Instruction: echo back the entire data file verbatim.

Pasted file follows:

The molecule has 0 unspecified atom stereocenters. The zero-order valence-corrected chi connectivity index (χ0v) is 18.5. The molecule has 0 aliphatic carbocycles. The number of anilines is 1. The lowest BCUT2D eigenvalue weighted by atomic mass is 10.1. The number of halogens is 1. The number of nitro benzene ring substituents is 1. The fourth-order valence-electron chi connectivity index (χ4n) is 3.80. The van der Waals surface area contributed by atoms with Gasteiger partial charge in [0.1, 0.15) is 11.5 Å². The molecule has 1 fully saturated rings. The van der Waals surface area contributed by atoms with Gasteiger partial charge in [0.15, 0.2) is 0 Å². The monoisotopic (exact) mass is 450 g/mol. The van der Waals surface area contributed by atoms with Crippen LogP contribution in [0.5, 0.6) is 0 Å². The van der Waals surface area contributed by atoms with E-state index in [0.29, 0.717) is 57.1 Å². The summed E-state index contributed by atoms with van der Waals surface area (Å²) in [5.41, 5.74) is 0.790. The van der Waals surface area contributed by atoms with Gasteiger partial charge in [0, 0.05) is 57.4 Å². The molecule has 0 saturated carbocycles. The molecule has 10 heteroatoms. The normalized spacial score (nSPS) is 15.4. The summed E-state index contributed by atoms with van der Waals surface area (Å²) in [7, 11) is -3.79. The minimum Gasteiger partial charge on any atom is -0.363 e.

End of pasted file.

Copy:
The molecule has 0 unspecified atom stereocenters. The zero-order valence-corrected chi connectivity index (χ0v) is 18.5. The molecule has 0 aliphatic carbocycles. The number of anilines is 1. The lowest BCUT2D eigenvalue weighted by atomic mass is 10.1. The number of halogens is 1. The number of nitro benzene ring substituents is 1. The fourth-order valence-electron chi connectivity index (χ4n) is 3.80. The van der Waals surface area contributed by atoms with Gasteiger partial charge in [0.1, 0.15) is 11.5 Å². The molecule has 1 fully saturated rings. The van der Waals surface area contributed by atoms with Gasteiger partial charge in [0.15, 0.2) is 0 Å². The monoisotopic (exact) mass is 450 g/mol. The van der Waals surface area contributed by atoms with Crippen LogP contribution in [0.5, 0.6) is 0 Å². The van der Waals surface area contributed by atoms with E-state index in [0.29, 0.717) is 57.1 Å². The summed E-state index contributed by atoms with van der Waals surface area (Å²) in [5.41, 5.74) is 0.790. The van der Waals surface area contributed by atoms with Gasteiger partial charge in [0, 0.05) is 57.4 Å². The molecule has 0 saturated carbocycles. The molecule has 10 heteroatoms. The normalized spacial score (nSPS) is 15.4. The summed E-state index contributed by atoms with van der Waals surface area (Å²) in [7, 11) is -3.79. The minimum Gasteiger partial charge on any atom is -0.363 e.